An open letter on COP23 from Walmart and WWF
Why the world's largest retailer is linking arms with the world's biggest environmental NGOs.
We need to pick up the pace. That is the imperative on everyone’s mind as representatives arrive in Bonn, Germany for the COP23 climate negotiations.
At COP23, governments are convening to discuss next steps for implementation of the Paris Agreement, which aims to achieve net-zero global greenhouse gas emissions by mid-century. To accomplish that, world leaders must establish more aggressive emissions reduction targets — now.
But governments cannot do it alone. The private sector also has a crucial role to play, particularly now in the wake of the U.S. withdrawal from the Paris Agreement.
In the months leading up to the withdrawal from the climate accord, Walmart signed an open letter encouraging continued participation in the Paris Agreement. The reason is simple: like many business leaders, Walmart understands that embracing renewable energy and other climate solutions can foster growth and cut costs at the same time.
Early adopters are also seeing significant savings. Last year, companies that set climate targets collectively saved $3.7 billion (PDF). That’s just scratching the surface: According to a joint study by WWF and the CDP (formerly the Carbon Disclosure Project), businesses that begin cutting emissions now, and average 3 percent reductions a year, could save a staggering $780 billion over the next decade.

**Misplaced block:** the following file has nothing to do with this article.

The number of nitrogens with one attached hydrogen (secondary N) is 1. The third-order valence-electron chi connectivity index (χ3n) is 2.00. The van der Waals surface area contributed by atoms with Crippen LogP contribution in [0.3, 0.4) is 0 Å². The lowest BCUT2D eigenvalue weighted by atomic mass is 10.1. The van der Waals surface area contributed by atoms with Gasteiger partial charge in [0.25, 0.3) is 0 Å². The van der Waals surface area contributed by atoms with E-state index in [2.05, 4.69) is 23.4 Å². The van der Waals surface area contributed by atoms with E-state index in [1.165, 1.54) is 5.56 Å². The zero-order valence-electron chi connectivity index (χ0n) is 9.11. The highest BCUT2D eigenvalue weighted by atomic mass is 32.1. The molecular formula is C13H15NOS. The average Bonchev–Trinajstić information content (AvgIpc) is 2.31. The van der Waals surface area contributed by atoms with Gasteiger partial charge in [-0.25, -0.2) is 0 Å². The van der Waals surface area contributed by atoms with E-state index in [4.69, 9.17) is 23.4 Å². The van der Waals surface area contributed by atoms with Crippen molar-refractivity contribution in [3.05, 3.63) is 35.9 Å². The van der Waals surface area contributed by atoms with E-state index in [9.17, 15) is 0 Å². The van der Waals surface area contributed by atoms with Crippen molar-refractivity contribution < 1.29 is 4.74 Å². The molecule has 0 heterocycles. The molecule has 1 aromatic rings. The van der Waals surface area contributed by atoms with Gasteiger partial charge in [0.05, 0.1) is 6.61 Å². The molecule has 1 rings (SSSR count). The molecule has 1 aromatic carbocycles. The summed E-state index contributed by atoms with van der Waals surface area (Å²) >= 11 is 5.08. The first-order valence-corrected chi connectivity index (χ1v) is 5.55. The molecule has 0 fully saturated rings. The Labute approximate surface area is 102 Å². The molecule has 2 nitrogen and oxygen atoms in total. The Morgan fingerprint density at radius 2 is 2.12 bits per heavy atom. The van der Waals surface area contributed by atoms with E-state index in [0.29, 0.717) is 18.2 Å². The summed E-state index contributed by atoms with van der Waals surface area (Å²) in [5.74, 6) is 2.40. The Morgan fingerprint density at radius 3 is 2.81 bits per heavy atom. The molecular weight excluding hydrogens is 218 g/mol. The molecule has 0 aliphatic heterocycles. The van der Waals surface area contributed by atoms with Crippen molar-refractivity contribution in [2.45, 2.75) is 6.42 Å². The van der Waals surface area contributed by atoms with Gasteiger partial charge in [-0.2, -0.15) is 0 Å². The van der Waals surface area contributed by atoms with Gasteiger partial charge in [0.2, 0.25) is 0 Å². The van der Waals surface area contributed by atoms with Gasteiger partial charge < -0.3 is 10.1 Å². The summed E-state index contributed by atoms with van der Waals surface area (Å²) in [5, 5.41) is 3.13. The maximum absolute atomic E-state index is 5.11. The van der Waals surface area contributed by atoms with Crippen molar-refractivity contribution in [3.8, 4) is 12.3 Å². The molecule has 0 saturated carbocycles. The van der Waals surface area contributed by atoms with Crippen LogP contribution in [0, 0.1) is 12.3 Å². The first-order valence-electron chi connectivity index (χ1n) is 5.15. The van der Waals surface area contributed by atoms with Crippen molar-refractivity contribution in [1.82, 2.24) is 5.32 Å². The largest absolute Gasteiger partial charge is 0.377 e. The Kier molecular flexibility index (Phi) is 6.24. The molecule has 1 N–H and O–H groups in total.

Walmart already has saved $1 billion from doubling the efficiency of its fleet from 2005 to 2015. It’s part of a broader effort to cut greenhouse gas (GHG) emissions from its facilities and supply chain.
That is why the world’s largest retailer has launched an ambitious new initiative, Project Gigaton, designed to encourage suppliers to reduce emissions by 1 gigaton (1 billion tons) by 2030. For context, that’s equivalent to taking more than 211 million passenger vehicles off U.S. roads for a year.
WWF advised Walmart on Project Gigaton’s design and has joined with the Environmental Defense Fund, the Nature Conservancy, Conservational International and other groups to encourage suppliers to join in the effort.
Project Gigaton encourages suppliers to pursue a suite of strategies that range from pursuing new renewable energy sources to avoiding deforestation to reducing food waste. Unilever, for example, has committed to planting 15 million acres of cover crops — climate-smart crops that help manage soil erosion, soil fertility and water drainage — a bold step that aims to cut 10 million tons of U.S. emissions by 2030.
For many major companies, supply chains often produce at least four times more emissions than their direct operations. If many more companies follow in Walmart’s footsteps, together we may be able to spark transformative change.
This is no pie-in-the-sky aspiration. Business leaders are hungry for climate solutions.
More than a third of Fortune 500 companies already have set clean-energy goals. Many of these companies have set science-based GHG reduction targets. And within days of the United States’ decision to leave the Paris Agreement, hundreds of mayors, governors, university presidents and CEOs declared to the world, "We are still in."
The COP23 climate negotiations are an opportunity to spark bigger, bolder commitments from governments and businesses over the coming months and years. Momentum is on our side, but business leaders still can do more to lead the charge. Innovation and problem-solving are part of their DNA.
By tapping into the ingenuity and fierce can-do mentality of their employees, we believe that they, and we, can build a resilient future in which the environment, communities and business can all flourish.